Cheng Tin-hung (1930 – May 7, 2005)

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Cheng Tin-hung (1930 – May 7, 2005)

Post by Azeroth_Storm » Sat May 14, 2005 9:12 am

Cheng Tin-hung (1930 – May 7, 2005)
by Dan Docherty

His appearance was unprepossessing when first I met him in his Mongkok flat in October 1975. With his belly hanging over his shorts, his cigarette dangling in the corner of his mouth as he talked, with his flip flops, string vest and unshaven mien, he didn’t look the part of a top level Tai Chi master or indeed a top level anything else. Yet he was also a voracious reader of history and philosophy and a writer of many books on Tai Chi Chuan, an amateur geomancer and fortune-teller, who changed his name of Cheng Ngar-man to the more propitious Cheng Tin-hung

A Horse who later declared himself to be a Dragon, in his heyday from 1956 – 1980 he was the best known combat Tai Chi Chuan master in South East Asia and, though he never went to the Americas, he was better than anything I saw from there too.

He first made his name in the 50s, a time when many Hong Kong residents took up Tai Chi as a cure for TB. Gentle Tai Chi people practicing in the parks were being bullied by external martial artists, so they would ask his help and he would go and do some Tai Chi bullying of his own.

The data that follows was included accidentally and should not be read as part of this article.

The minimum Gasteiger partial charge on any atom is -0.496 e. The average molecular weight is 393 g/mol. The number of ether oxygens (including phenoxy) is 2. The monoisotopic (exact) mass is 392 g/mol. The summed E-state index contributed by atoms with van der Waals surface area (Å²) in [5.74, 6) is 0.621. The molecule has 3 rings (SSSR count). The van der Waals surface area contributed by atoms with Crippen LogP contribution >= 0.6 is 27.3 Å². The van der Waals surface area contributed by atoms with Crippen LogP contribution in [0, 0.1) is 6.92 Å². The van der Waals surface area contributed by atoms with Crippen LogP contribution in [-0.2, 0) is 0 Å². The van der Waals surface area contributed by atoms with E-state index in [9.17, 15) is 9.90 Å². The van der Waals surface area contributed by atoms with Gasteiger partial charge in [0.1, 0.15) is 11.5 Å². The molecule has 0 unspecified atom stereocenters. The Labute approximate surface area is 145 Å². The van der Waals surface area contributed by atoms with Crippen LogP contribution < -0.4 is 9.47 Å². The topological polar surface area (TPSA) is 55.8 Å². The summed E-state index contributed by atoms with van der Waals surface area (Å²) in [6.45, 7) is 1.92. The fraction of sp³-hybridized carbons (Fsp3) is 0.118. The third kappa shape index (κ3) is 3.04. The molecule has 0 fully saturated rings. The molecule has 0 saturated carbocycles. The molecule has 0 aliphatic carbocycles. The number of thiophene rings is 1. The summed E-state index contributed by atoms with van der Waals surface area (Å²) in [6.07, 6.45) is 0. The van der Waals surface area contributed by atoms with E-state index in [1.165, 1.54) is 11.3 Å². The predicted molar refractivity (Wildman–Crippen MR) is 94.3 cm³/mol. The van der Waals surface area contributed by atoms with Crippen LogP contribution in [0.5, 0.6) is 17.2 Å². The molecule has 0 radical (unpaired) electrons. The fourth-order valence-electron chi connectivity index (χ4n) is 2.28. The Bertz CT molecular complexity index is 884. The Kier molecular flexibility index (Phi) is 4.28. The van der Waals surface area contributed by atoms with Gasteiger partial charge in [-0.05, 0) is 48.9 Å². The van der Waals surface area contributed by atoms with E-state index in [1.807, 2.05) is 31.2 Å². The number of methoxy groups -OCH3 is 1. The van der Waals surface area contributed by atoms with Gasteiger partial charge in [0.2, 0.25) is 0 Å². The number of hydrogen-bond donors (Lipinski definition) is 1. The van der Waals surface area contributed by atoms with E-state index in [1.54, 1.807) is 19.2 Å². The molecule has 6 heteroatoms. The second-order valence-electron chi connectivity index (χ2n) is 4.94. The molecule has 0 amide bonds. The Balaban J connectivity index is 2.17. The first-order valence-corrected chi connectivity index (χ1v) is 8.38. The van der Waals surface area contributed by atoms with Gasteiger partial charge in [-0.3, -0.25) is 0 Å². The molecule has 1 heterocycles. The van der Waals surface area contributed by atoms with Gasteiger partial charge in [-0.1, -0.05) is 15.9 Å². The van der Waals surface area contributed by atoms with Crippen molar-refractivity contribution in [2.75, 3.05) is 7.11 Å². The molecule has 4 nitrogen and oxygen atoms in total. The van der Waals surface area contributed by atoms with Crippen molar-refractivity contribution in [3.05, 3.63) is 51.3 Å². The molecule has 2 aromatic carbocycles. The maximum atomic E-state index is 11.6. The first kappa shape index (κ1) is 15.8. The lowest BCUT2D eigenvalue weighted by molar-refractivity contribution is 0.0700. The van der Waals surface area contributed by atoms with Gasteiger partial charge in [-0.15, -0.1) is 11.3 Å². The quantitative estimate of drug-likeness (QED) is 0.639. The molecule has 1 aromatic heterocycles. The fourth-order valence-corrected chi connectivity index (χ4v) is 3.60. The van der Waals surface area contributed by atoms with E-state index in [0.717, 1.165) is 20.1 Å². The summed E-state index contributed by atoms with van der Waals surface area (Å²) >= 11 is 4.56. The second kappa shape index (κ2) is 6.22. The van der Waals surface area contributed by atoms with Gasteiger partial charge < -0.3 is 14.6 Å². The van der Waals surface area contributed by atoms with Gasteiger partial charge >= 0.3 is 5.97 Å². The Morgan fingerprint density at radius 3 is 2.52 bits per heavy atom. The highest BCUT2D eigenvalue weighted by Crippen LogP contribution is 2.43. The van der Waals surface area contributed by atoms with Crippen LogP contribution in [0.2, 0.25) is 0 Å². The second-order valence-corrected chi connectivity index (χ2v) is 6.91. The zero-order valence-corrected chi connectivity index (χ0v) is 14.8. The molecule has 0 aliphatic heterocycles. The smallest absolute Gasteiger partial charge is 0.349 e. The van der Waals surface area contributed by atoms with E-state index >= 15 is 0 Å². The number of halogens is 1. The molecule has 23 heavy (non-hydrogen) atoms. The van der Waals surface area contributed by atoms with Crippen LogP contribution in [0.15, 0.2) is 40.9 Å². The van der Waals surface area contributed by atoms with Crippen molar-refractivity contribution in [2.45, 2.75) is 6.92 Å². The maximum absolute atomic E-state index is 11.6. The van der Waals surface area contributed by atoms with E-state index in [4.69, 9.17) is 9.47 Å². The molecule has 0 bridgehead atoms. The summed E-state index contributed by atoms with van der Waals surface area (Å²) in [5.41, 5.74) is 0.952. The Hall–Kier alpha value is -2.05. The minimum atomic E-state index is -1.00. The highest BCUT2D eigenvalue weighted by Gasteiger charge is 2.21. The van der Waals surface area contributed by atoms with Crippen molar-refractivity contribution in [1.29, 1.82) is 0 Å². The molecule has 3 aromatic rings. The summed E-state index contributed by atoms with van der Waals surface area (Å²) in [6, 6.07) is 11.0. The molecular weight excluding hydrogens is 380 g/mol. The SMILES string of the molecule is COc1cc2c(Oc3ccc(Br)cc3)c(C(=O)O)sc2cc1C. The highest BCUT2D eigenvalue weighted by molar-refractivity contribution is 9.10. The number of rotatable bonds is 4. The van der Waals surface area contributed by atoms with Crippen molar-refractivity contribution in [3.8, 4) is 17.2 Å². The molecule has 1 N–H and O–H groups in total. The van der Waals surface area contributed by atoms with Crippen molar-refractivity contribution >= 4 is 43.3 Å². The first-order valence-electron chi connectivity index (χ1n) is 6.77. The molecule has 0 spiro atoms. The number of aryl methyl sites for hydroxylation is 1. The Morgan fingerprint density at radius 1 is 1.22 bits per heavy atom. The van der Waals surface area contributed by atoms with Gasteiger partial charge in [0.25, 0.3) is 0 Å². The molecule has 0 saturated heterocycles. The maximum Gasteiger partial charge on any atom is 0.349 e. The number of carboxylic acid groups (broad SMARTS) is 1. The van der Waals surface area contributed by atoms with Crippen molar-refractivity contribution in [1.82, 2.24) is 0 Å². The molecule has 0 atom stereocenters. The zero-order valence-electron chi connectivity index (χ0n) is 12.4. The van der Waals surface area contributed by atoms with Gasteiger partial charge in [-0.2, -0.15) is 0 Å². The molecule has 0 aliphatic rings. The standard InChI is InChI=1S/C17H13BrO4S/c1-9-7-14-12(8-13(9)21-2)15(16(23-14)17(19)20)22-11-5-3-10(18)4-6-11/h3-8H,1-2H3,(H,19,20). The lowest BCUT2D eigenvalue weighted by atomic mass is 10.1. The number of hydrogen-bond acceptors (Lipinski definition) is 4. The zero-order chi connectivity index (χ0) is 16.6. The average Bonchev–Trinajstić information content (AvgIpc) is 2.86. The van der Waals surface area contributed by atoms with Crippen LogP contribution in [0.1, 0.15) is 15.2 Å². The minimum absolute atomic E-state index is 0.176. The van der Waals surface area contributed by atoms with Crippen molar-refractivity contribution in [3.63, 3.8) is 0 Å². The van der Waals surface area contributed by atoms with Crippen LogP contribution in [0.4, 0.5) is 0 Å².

Then in 1956 teams from Hong Kong and Macau were annihilated in Taiwan in a three way international full contact competition. He was the only one to win, defeating the three times middleweight full contact champion of Taiwan. He then met and pushed with Cheng Man-ching and while impressed with his softness, didn’t rate him as a fighter. He never had too much time for the Kuomintang anyway.

Over the years he led his students to numerous victories over external martial artists.

I fought for him in Hong Kong in 1976 and then at the 4th South East Asian Chinese \Martial Arts Championships in Singapore where he offered me anabolic steroids – I refused. Finally I fought in the 5th when South East Asian Chinese \Martial Arts Championships in Malaysia in 1980, that annus mirabilis. Tai Chi brother Tong Chi-kin and I were the only male champions from Hong Kong and the only Tai Chi fighters in the whole competition.

He began working with the Sport & Recreation Dept of the HK government in 1976 by providing teachers for morning classes set up in the housing estates to improve public health and well-being – my ex-wife and her mother were amongst the many who attended. He then devised teacher training programmes for the government which run to this day.

He taught millionaires like Sir Tang Shiu-kin, but also street people and treated them all differently according to what he perceived to be their merits or demerits. A man of extremes, he taught in Japan more than 40 years ago, and said he tried to have intercourse with as many women as possible in revenge for the war (they shot him in the leg). He said the Judo people could sometimes throw him if he wore a Gi, but not otherwise.